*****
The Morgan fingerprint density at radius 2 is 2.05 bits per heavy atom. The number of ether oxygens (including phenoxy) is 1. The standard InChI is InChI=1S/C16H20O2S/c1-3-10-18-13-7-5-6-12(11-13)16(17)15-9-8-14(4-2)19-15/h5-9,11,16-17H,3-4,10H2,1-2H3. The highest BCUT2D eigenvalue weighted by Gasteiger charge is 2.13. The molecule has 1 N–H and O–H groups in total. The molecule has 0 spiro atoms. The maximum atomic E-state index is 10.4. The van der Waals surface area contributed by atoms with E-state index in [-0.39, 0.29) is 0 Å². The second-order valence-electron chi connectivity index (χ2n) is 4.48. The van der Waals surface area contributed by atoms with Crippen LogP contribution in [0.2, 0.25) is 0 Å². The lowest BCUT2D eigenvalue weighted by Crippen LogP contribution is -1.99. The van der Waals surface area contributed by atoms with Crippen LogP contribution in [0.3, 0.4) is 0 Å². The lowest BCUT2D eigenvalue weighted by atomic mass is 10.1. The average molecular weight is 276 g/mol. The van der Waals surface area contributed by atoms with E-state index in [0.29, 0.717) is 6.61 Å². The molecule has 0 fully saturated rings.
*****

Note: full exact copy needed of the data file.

The Morgan fingerprint density at radius 2 is 2.05 bits per heavy atom. The number of ether oxygens (including phenoxy) is 1. The standard InChI is InChI=1S/C16H20O2S/c1-3-10-18-13-7-5-6-12(11-13)16(17)15-9-8-14(4-2)19-15/h5-9,11,16-17H,3-4,10H2,1-2H3. The highest BCUT2D eigenvalue weighted by Gasteiger charge is 2.13. The molecule has 1 N–H and O–H groups in total. The molecule has 0 spiro atoms. The maximum atomic E-state index is 10.4. The van der Waals surface area contributed by atoms with E-state index in [-0.39, 0.29) is 0 Å². The second-order valence-electron chi connectivity index (χ2n) is 4.48. The van der Waals surface area contributed by atoms with Crippen LogP contribution in [0.2, 0.25) is 0 Å². The lowest BCUT2D eigenvalue weighted by Crippen LogP contribution is -1.99. The van der Waals surface area contributed by atoms with Crippen LogP contribution in [0.3, 0.4) is 0 Å². The lowest BCUT2D eigenvalue weighted by atomic mass is 10.1. The average molecular weight is 276 g/mol. The van der Waals surface area contributed by atoms with E-state index in [0.29, 0.717) is 6.61 Å². The molecule has 0 fully saturated rings.